A common complaint among computer owners is that, over time, their computer starts to run slower. There are a number of causes including hard drive fragmentation, registry fragmentation, registry errors, malware, general clutter and unnecessary start-up programs.
Taken individually, most of these problems aren’t that serious. Windows is getting better at avoiding fragmentation, and the majority of registry errors (usually created when a program is removed but the associated registry entries aren’t) only result in marginally slower performance. However, malware can present serious security and privacy concerns, and these issues tend to be cumulative. Over time your fast new computer can become sluggish.
More technically inclined users have an edge because they have learned to fight these problems along the way, noticing unnecessary icons in the notification area and disabling them, and occasionally leaving their notebook running overnight to defragment. (While Windows will schedule updates and defragmentation for you, it’s not much help if the computer is turned off or suspended at the scheduled time). But issues like registry errors are difficult to fix without the right software.
When your computer performance begins to suffer (or preferably before it does), there are things you can do. You can begin by cleaning up your hard drive. Double click on “My Computer”, right-click on your “C” drive, select “Properties”, and then “Disk Cleanup”. Next, clean up your desktop. As my friend Fred Ennis pointed out the other week, when windows starts it has to look at every file on your desktop and determine what icon to display – and that takes time.
While up-to-date antivirus software will significantly reduce the likelihood of a malware infection, some can occasionally go undetected. Malwarebytes’ Anti-Malware, while not perfect, will often detect and remove spyware, adware, Trojans, viruses and other malware that other products miss, making it a great option for disinfecting systems. They offer a paid version if you want real-time protection, but since I don’t want yet another program running all the time, I just periodically run the free version.
But to really tune up your PC, your best bet is software designed specifically for that purpose. When I first heard of System Mechanic from iolo technologies I was skeptical, but after using it on three different computers I’ve become a huge fan. System Mechanic simplifies tasks such as cleaning up your drive, defragmentation, disabling unnecessary start-up items and performing other system optimization tasks.
I tested System Mechanic on a three-year old notebook that had sluggish performance and I was pleasantly surprised by the number of issues it identified and the ease at which it resolved them. Performance definitely improved. I also tested it on my 64-bit Vista desktop and most recently on a test system running Windows 7 Ultimate 64-bit. I was surprised how many registry issues were detected on the latter system given that it has only been running for a few weeks.
Technical users can view System Mechanic’s findings and choose what to do about them, while those who wish to do so can run it in automatic mode. I did notice that the program can be a bit overly aggressive when removing start-up programs. For example, it wanted to remove the Adobe updater (that checks for new Adobe products at boot time) and Windows Live Messenger – both programs that I want to run at boot. However, removing them from the boot sequence would make the system boot faster, and it is probably better to err on the side of removing them. Since I reviewed the results, I chose to disable some of the unnecessary software while leaving the ones I wanted running.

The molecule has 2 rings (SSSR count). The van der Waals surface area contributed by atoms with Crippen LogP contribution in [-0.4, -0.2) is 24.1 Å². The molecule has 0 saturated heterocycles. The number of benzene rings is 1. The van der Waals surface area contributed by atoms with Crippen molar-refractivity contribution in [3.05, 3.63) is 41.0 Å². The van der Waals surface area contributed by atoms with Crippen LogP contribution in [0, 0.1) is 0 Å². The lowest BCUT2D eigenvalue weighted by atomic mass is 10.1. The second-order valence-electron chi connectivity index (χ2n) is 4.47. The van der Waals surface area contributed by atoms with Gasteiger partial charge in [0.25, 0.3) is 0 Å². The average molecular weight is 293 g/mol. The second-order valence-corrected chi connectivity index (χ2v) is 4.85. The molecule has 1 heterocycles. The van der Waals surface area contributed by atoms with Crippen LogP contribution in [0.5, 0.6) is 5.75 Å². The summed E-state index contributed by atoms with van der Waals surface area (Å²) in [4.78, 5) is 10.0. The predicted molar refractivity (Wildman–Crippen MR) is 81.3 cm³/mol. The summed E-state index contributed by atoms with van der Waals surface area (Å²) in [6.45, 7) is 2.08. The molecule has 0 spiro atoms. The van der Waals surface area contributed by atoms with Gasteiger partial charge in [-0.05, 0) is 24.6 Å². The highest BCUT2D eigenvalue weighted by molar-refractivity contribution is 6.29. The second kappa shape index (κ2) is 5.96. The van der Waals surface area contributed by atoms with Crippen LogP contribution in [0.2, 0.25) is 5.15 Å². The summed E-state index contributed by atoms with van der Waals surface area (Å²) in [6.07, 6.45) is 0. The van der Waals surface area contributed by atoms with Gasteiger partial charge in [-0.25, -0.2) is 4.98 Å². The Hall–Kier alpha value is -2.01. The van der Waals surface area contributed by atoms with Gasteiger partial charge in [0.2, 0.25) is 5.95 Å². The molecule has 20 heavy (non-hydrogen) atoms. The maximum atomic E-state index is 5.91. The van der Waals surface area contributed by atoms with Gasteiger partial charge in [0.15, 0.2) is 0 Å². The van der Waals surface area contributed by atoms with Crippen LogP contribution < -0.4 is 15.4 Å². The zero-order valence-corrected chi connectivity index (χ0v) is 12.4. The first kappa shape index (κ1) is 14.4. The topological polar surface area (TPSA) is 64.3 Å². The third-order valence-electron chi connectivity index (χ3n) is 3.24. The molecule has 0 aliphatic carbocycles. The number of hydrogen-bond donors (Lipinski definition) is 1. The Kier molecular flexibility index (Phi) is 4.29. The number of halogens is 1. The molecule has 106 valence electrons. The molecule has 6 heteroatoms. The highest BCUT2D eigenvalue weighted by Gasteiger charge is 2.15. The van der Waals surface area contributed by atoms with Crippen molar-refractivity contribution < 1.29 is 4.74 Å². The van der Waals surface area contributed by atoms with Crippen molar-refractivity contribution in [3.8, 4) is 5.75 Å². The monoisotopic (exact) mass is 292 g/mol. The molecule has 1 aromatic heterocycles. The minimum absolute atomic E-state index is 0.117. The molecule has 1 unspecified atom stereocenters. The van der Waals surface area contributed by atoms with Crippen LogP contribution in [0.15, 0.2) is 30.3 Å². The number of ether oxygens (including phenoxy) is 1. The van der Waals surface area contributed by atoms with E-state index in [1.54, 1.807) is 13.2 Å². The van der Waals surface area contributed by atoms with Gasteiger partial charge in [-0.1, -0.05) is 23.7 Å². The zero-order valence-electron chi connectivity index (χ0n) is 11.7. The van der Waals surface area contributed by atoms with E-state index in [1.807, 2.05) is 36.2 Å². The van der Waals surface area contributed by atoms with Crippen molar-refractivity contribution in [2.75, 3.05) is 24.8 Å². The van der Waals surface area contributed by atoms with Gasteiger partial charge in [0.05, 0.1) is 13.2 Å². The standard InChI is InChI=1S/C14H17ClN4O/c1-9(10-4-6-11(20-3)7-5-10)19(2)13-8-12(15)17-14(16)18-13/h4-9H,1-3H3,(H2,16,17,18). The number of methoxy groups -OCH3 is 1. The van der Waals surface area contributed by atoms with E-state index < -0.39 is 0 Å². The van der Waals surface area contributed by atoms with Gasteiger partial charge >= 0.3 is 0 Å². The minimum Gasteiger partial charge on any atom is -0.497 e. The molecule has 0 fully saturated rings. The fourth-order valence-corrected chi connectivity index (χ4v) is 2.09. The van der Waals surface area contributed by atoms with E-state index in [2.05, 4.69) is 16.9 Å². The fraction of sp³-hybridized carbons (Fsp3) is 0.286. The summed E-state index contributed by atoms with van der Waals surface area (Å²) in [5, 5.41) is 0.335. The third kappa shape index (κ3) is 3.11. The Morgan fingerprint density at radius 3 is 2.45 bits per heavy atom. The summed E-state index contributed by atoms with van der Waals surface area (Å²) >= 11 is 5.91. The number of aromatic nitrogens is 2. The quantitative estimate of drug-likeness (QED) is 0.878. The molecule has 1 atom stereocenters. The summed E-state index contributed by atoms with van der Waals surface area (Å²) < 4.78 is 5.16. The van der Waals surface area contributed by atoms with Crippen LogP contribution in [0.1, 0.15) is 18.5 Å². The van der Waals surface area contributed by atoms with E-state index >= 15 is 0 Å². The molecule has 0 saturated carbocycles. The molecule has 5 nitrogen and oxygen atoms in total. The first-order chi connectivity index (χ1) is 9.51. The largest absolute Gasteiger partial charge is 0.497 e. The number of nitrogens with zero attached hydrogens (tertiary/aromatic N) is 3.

My 3-week-old Windows 7 test machine.
I particularly like System Mechanic’s rapid system status assessment and the fact that it immediately offers a “Repair All” option (great for less technical users) and “View Problems” for the more technically inclined. The latter option opens a dialog with categorized information and various options for each category in the form of a drop-down. For example, users may wish to simply run recommended actions such as removing system clutter and backing up the registry, but manually view and choose which (if any) start-up items they wish to disable.
Clicking on View problems presents categorized issues.
In the screen shot above you’ll notice that System Mechanic reported not detecting antivirus software, but the system does have the free version of AVG antivirus running on the Windows 7 machine I’m testing it on. I’m sure that iolo will address this in a future update. I’d also like to see a way to tell System Mechanic that I want specific programs to run at system start up and to ignore them in future scans.
I prefer to manually run System Mechanic every week or so, but for those seeking automatic, proactive system tuning, System Mechanic’s Active Care can be configured to periodically perform a variety of tasks including deleting clutter, automatically repairing registry and hard drive problems, and even backing up the registry. Each task can be selected or deselcted, making Active Care a useful option when installing System Mechanic on a family member’s computer or if we simply don’t remember to periodically run it ourself.
Overall, I highly recommend this product for tuning up Windows PCs. A one year subscription for use on up to three computers can be purchased directly from iolo’s web site for US $39.99.